As a child a few days after Thanksgiving, my Mom and Aunt would bundle my cousin and I up and pack us into the car with a blanket. No not the kind you might be thinking of to keep little girls warm in the back of a 1970’s Chevy, but a grave blanket. We would make our yearly trip to the National Cemetery to visit our Grandfather, their Dad, and lay a blanket down hopefully before the first snow of the season fell and I assume before the ground got too hard for them to stake down the blanket. Each year we would be in the backseat hearing them talk about what blanket to get that year. It always became clear that whatever they decided upon it would be the most beautiful one they ever bought. Should it have ribbons or bows? Presents or garland? Fake snow or pine cones? The list of requirements would go on and last the 45 minute drive, even if we already settled on the perfect one.
All the while I was stuck back there with the blanket hating the stench of pine. It was horrible. I had allergies and well I just hated it. BUT I loved going to the cemetery to visit my Grandpa whom I’ve never met. He died in 1966, nine years before I was born. But the stories and photos they were all I needed to feel the closeness of him.
By the time we would reach the section for the gravesite, after my aunt would insist on driving the labyrinth the wrong and long way around, my cousin and I would walk carefully through the row until we reached the crooked tree. It was wedged next to a headstone in the opposite row but was our clue we were getting close.
As a kid I would play in the leaves and say hello to the soldiers whose headstones I would try to read, thanking them for their service and wishing them a Merry Christmas or a Happy Hanukah depending what their headstone led me to believe. Once we got to Grandpa, my Mom and aunt were already there. How did they do that? They left the car after us, we would wonder. Then my Mom would tell us to look around the headstone to see what we would find. My cousin always found the money and I was so caught up in the enormity of the massive amounts of headstones far beyond what my childhood eyes could see. So I more often than not would find the stones or pebbles. To me they were the most precious thing. I didn’t care for the shiny quarters I had stones!!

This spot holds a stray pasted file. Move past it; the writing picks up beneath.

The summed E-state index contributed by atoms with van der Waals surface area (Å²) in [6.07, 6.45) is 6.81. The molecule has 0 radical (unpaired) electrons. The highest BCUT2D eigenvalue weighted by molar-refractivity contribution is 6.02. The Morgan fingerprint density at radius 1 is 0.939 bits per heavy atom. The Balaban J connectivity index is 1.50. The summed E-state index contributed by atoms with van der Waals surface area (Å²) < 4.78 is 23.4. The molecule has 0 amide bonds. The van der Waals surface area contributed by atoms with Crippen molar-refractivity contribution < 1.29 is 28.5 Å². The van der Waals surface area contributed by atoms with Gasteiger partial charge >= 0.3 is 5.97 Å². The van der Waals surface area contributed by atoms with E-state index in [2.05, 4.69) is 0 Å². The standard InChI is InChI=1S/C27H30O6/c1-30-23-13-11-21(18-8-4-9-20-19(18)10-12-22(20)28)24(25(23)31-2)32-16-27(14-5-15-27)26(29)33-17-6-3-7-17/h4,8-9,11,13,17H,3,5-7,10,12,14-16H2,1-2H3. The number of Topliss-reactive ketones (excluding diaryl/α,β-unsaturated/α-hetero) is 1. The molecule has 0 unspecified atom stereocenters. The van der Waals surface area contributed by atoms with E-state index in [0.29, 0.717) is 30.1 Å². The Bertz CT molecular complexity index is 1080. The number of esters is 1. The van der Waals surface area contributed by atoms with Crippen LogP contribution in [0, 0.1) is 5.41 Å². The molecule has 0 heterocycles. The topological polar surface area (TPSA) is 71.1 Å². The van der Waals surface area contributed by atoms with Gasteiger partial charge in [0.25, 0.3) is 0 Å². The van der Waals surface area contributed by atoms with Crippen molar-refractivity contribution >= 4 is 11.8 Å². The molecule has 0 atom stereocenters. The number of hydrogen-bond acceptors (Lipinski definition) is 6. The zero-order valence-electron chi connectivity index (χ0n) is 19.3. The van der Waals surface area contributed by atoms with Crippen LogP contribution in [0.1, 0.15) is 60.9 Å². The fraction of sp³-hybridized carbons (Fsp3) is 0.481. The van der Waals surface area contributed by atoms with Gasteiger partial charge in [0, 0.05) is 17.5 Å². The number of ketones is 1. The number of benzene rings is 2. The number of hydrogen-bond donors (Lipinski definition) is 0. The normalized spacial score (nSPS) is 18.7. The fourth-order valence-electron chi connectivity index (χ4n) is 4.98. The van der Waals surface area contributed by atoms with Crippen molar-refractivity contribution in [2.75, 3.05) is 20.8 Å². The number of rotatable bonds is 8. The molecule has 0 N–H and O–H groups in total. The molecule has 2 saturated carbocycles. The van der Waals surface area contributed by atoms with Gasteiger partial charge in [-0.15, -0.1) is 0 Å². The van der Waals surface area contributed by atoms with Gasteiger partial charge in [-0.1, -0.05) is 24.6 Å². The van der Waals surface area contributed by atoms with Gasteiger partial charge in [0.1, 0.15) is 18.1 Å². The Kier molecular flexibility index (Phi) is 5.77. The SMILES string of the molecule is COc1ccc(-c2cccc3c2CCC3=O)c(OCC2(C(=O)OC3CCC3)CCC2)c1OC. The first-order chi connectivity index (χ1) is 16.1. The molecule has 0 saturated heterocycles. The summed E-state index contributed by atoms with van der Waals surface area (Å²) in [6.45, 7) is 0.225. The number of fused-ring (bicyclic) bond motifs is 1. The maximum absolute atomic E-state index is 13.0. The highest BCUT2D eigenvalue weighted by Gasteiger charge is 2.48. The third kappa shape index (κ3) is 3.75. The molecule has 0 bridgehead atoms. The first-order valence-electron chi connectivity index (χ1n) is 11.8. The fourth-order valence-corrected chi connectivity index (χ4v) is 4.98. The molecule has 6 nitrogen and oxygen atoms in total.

This tradition would continue to carry on. Then my Nana passed away in 1993, and we would have different questions. Two blankets or a larger one? Make sure there’s Red on there, she loved her red, and don’t forget the cigarettes and candy. Some years my Mom and Aunt would take separate trips to the cemetery, so we never knew what would be there when we arrived. But one thing was for sure. I would still be looking for my stones. Yes all those years later I still find the stones. Surely not the hardest thing in a cemetery but still precious none the less.
I often go to visit my grandparents when I’m looking for answers to life’s mysterious questions. Or to seek wisdom when I’m hurting or confused. I always leave a stone, beach shell, or even a Chuckle Candy behind. It doesn’t just have to be to lay the blanket down for Christmas.
Although today it was.
Mom and I went today, oh did the car stink of pine. But once a year as I’ve aged I’ve grown to love the smell of it. I will never get a real tree, nor burn pine candles, but my car can smell of pine for them. We arrived with ease and found the crooked tree that still stands tall. I still get caught up my the enormity of the rows of headstones for all the fallen soldiers, so I take some time to thank them. Especially Mr McGuire. I don’t know the man but, his stone, like the crooked tree, is my clue I’m in the right area.
When I found my grandparents headstone the first thing I saw on the ground was the seashell I left back in August/September of this year. My heart smiled and I cried a little bit extra. I was having a rough patch back then and asked for a sign. I guess we all do at some point. I think seeing the shell today was that sign. Mom and I had a few moments together laughing at stories and drinking our coffee. We put down the most beautiful blanket we ever bought. It was simply perfect. I laid the seashell back on the headstone and found a stone to take home for my collection. There aren’t that many, but they’re mine.
Who knows what will be there when I return in the spring, but the blanket is down, and now it can snow 🙂 ❄️❄️
Those are my Random Musings and Wanderlust for today 🙂